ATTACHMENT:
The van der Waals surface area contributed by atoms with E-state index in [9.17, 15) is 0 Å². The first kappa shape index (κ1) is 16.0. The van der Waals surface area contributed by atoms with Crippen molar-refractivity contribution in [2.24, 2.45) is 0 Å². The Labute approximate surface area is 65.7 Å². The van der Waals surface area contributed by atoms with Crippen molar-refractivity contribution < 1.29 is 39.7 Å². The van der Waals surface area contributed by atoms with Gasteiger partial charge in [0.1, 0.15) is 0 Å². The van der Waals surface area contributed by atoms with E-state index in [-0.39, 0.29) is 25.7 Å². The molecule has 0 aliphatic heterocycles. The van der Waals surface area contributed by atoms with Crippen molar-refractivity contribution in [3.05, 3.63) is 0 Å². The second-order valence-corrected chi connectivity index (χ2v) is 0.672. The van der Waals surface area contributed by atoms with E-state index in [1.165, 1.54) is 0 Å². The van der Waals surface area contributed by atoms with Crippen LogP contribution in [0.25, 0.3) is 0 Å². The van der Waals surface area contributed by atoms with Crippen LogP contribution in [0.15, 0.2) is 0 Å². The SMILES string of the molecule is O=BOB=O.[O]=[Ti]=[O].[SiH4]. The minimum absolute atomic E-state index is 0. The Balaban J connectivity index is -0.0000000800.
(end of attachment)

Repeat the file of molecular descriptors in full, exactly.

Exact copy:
The van der Waals surface area contributed by atoms with E-state index in [9.17, 15) is 0 Å². The first kappa shape index (κ1) is 16.0. The van der Waals surface area contributed by atoms with Crippen molar-refractivity contribution in [2.24, 2.45) is 0 Å². The Labute approximate surface area is 65.7 Å². The van der Waals surface area contributed by atoms with Crippen molar-refractivity contribution < 1.29 is 39.7 Å². The van der Waals surface area contributed by atoms with Gasteiger partial charge in [0.1, 0.15) is 0 Å². The van der Waals surface area contributed by atoms with E-state index in [-0.39, 0.29) is 25.7 Å². The molecule has 0 aliphatic heterocycles. The van der Waals surface area contributed by atoms with Crippen molar-refractivity contribution in [3.05, 3.63) is 0 Å². The second-order valence-corrected chi connectivity index (χ2v) is 0.672. The van der Waals surface area contributed by atoms with E-state index in [1.165, 1.54) is 0 Å². The van der Waals surface area contributed by atoms with Crippen LogP contribution in [0.25, 0.3) is 0 Å². The van der Waals surface area contributed by atoms with Crippen LogP contribution in [0.15, 0.2) is 0 Å². The SMILES string of the molecule is O=BOB=O.[O]=[Ti]=[O].[SiH4]. The minimum absolute atomic E-state index is 0. The Balaban J connectivity index is -0.0000000800.